Demonstration: ARINC-653 avionics software and smart-phone application case studies.

Challenges and opportunities: Open issues and research opportunities in real-time compositional analysis as well as its integration to existing functional component-based frameworks, from both theoretical and practical perspectives.

Intended Audiences

The level of the tutorial will be from introductory to intermediate. It will especially appeal to an audience who is familiar with timing analysis and scheduling of closed systems and is interested in how to extend to compositional analysis and open systems, or an audience who is knowledgeable of component-based development and would like to extend them to incorporate timing aspects. However, the tutorial is self-contained and assumes no background in timing analysis or component-based development. The material to be presented will be useful to researchers, students, software designers and developers working or planning to work in the real-time embedded systems and cyber-physical systems domains.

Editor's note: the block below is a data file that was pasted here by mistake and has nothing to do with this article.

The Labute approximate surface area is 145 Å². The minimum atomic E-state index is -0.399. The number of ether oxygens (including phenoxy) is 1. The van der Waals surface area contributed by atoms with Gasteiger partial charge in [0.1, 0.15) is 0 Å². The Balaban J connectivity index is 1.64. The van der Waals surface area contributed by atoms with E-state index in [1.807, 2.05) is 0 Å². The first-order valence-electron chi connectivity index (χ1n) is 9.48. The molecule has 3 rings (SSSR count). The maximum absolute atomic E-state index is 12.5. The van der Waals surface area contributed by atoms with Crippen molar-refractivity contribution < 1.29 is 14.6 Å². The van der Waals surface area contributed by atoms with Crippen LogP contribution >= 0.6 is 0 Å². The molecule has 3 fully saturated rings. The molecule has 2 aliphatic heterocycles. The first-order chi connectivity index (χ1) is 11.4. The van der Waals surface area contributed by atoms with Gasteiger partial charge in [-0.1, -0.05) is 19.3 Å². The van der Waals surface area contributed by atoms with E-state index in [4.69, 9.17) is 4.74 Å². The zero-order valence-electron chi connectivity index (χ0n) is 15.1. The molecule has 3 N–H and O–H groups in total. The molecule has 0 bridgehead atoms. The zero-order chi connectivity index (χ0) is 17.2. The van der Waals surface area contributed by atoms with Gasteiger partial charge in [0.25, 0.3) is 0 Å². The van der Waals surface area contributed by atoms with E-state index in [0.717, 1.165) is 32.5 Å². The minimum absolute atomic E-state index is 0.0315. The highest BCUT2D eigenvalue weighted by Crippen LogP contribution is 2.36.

Biographies

Linh T.X. Phan is a Postdoctoral Researcher in the PRECISE Center at the University of Pennsylvania. She received the B.S. degree in Computer Science in 2003 and the Ph.D. degree in Computer Science in 2009 from the National University of Singapore (NUS). Her research interests include formal modeling and analysis methods, system-level design techniques, and compositional analysis methods for real-time embedded systems, cyber-physical systems and multi-mode systems. Some of the application domains she works in include automotive electronics and software, avionics, real-time multimedia, body-area sensor networks and cloud computing. She was a recipient of the Singapore Scholarship (1999--2003) and NUS Graduate Scholarship (2003--2007). For her Ph.D. dissertation, she received the Graduate Research Excellence Award from NUS (2009). She also received the Best Paper Award nomination at EMSOFT 2010. She has served as a co-chair of APRES 2011 and CRTS 2011, and a PC member of ETFA 2010--2011, EMC 2010--2011, CRTS 2010--2011, RTAS WiP 2010--2012, CPSNA 2011, WTR 2011, and WCTT 2011.